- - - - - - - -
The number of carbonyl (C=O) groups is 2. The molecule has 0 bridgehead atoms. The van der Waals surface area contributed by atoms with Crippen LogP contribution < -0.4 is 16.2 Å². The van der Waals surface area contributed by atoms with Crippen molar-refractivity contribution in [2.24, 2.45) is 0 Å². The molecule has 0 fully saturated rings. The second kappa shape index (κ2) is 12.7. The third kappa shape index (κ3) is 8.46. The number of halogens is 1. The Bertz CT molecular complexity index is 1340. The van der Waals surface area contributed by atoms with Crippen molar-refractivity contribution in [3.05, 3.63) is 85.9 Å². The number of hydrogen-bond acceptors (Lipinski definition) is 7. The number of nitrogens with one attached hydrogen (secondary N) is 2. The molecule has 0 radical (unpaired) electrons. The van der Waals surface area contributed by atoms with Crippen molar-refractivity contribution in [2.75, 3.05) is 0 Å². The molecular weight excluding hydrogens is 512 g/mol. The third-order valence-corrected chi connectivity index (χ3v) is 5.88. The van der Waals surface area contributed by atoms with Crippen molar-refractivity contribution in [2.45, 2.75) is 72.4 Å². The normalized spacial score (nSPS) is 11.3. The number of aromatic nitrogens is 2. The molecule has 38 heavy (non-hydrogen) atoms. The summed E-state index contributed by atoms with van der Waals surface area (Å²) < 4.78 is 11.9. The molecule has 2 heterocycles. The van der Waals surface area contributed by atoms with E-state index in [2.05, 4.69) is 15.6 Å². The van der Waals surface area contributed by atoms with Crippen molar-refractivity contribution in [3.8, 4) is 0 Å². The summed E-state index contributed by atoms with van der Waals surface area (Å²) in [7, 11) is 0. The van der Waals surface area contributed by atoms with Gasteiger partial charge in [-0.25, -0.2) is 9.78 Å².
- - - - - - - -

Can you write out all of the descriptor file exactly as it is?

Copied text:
The number of carbonyl (C=O) groups is 2. The molecule has 0 bridgehead atoms. The van der Waals surface area contributed by atoms with Crippen LogP contribution < -0.4 is 16.2 Å². The van der Waals surface area contributed by atoms with Crippen molar-refractivity contribution in [2.24, 2.45) is 0 Å². The molecule has 0 fully saturated rings. The second kappa shape index (κ2) is 12.7. The third kappa shape index (κ3) is 8.46. The number of halogens is 1. The Bertz CT molecular complexity index is 1340. The van der Waals surface area contributed by atoms with Crippen molar-refractivity contribution in [3.05, 3.63) is 85.9 Å². The number of hydrogen-bond acceptors (Lipinski definition) is 7. The number of nitrogens with one attached hydrogen (secondary N) is 2. The molecule has 0 radical (unpaired) electrons. The van der Waals surface area contributed by atoms with Crippen molar-refractivity contribution in [2.75, 3.05) is 0 Å². The molecular weight excluding hydrogens is 512 g/mol. The third-order valence-corrected chi connectivity index (χ3v) is 5.88. The van der Waals surface area contributed by atoms with Crippen molar-refractivity contribution in [2.45, 2.75) is 72.4 Å². The normalized spacial score (nSPS) is 11.3. The number of aromatic nitrogens is 2. The molecule has 38 heavy (non-hydrogen) atoms. The summed E-state index contributed by atoms with van der Waals surface area (Å²) < 4.78 is 11.9. The molecule has 2 heterocycles. The van der Waals surface area contributed by atoms with E-state index in [2.05, 4.69) is 15.6 Å². The van der Waals surface area contributed by atoms with Crippen molar-refractivity contribution in [3.8, 4) is 0 Å². The summed E-state index contributed by atoms with van der Waals surface area (Å²) in [7, 11) is 0. The van der Waals surface area contributed by atoms with Gasteiger partial charge in [-0.25, -0.2) is 9.78 Å².